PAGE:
2019 DNDi R&D portfolio in review: Leishmaniasis

23 jul 2020

DNDi aims to make treatments safer, shorter, and more affordable and effective for all forms of leishmaniasis. In the short term, better treatment regiments are being developed using existing drugs. In the long term, the goal is to develop an entirely new generation of all-oral drugs.

DNDi’s current leishmaniasis portfolio includes:

Discovery

  • ScreeningDNDi has identified a variety of novel hit series via the screening of new compound libraries to continuously feed the early discovery pipeline for leishmaniasis. Those new starting points originate from both natural product and synthetic compound collections, either accessed through partnerships, acquired via purchase, or obtained as in-kind contributions to DNDi.
  • Leishmaniasis hit-to-lead: The process of hit-to-lead optimization is ongoing, with multiple series being progressed based on outputs of the screening programme. A variety of hit-to-lead mechanisms and exploration strategies are being used to progress towards in vivo proof-of-concept studies in pre-clinical efficacy models of leishmaniasis.
  • NTD Drug Discovery Booster hit-to-lead: Booster screening activities were placed on temporary hold in early 2019 to focus efforts on transitioning existing hit series into lead optimization projects. Two hit series are currently under further investigation with Takeda, and work is underway to transition additional series for potential lead optimization in 2020.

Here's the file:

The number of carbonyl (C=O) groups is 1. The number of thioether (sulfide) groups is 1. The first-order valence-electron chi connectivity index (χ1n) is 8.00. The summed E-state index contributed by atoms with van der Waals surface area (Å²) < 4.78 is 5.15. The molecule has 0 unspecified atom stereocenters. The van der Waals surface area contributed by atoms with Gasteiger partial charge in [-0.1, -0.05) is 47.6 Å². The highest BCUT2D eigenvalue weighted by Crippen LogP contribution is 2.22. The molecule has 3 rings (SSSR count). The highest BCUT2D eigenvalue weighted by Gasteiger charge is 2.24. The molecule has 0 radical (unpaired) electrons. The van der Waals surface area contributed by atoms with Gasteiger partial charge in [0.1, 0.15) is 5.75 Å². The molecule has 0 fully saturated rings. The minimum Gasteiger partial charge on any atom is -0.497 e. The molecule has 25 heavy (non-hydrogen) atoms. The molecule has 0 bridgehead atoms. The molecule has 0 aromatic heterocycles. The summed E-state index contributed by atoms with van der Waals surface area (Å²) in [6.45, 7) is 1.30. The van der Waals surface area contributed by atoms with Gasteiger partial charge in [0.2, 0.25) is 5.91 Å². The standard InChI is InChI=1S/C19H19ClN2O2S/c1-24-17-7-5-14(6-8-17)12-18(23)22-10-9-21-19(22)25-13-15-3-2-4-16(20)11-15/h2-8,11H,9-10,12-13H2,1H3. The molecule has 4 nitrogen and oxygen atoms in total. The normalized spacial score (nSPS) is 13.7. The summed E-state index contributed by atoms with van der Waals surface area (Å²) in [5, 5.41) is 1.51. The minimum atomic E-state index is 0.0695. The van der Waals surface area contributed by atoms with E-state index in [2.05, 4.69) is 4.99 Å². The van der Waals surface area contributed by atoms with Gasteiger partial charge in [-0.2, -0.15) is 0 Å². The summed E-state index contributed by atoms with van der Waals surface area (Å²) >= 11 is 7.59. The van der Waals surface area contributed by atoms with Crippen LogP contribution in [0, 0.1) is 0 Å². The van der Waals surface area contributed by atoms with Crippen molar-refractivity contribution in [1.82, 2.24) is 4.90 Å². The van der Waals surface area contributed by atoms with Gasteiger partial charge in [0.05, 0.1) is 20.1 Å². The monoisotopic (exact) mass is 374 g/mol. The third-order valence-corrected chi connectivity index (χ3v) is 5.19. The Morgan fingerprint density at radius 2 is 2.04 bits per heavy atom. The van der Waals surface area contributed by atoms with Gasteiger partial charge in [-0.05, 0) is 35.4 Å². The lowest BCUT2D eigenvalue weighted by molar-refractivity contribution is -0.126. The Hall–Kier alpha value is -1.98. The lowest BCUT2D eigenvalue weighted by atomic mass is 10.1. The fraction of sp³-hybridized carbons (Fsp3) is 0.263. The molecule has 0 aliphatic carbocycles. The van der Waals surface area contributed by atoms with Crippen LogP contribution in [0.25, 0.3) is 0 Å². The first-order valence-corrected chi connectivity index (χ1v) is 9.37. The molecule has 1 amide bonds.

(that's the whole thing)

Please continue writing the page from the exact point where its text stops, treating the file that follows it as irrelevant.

• Daiichi-Sankyo leishmaniasis hit-to-lead: The frontrunning series that is the current focus of this hit-to-lead project has clear activity against the T. cruzi parasite, which causes Chagas disease. This series will therefore be progressed for Chagas disease.
  • DNDI-5421 & DNDI-5610: Further development of these two compounds remains on hold as development of lead compound DNDI-6148 progresses to a Phase I study.
  • Aminopyrazoles: Further work on the back-ups from this series is currently on hold; however, new chemical spaces continue to be investigated through the Open Synthesis Network, a collaborative project that engages master’s and undergraduate students in research for neglected diseases.
  • CF series: Further optimization of the CF series lead-series has provided compounds displaying promising potency against L. infantum. Further optimization is ongoing to select additional compounds for in vivo testing.
  • Leishmaniasis L205 series: Following the assessment of the three lead compounds from this series (DNDI-6588, DNDI-6749, and DNDI-6174), DNDI-6174 was progressed and nominated as a pre-clinical candidate for visceral leishmaniasis.

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